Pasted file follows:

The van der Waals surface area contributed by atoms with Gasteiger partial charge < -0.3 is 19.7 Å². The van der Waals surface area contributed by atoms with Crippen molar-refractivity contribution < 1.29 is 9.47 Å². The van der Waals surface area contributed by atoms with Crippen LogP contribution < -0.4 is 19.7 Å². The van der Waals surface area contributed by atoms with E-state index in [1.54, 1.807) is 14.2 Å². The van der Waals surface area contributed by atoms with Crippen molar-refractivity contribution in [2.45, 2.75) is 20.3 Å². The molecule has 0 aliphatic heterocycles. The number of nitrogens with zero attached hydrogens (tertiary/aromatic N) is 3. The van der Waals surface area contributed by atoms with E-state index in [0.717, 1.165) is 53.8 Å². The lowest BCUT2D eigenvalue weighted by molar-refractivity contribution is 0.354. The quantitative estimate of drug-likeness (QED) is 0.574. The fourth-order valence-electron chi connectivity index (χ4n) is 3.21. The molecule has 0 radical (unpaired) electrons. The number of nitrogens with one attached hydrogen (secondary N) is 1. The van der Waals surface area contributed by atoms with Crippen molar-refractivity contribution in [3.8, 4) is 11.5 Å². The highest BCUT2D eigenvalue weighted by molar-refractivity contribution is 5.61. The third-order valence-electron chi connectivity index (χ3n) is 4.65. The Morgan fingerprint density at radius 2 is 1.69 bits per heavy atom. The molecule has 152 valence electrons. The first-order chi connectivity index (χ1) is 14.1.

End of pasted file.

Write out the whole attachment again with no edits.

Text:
The van der Waals surface area contributed by atoms with Gasteiger partial charge < -0.3 is 19.7 Å². The van der Waals surface area contributed by atoms with Crippen molar-refractivity contribution < 1.29 is 9.47 Å². The van der Waals surface area contributed by atoms with Crippen LogP contribution < -0.4 is 19.7 Å². The van der Waals surface area contributed by atoms with E-state index in [1.54, 1.807) is 14.2 Å². The van der Waals surface area contributed by atoms with Crippen molar-refractivity contribution in [2.45, 2.75) is 20.3 Å². The molecule has 0 aliphatic heterocycles. The number of nitrogens with zero attached hydrogens (tertiary/aromatic N) is 3. The van der Waals surface area contributed by atoms with E-state index in [0.717, 1.165) is 53.8 Å². The lowest BCUT2D eigenvalue weighted by molar-refractivity contribution is 0.354. The quantitative estimate of drug-likeness (QED) is 0.574. The fourth-order valence-electron chi connectivity index (χ4n) is 3.21. The molecule has 0 radical (unpaired) electrons. The number of nitrogens with one attached hydrogen (secondary N) is 1. The van der Waals surface area contributed by atoms with Crippen molar-refractivity contribution in [3.8, 4) is 11.5 Å². The highest BCUT2D eigenvalue weighted by molar-refractivity contribution is 5.61. The third-order valence-electron chi connectivity index (χ3n) is 4.65. The Morgan fingerprint density at radius 2 is 1.69 bits per heavy atom. The molecule has 152 valence electrons. The first-order chi connectivity index (χ1) is 14.1.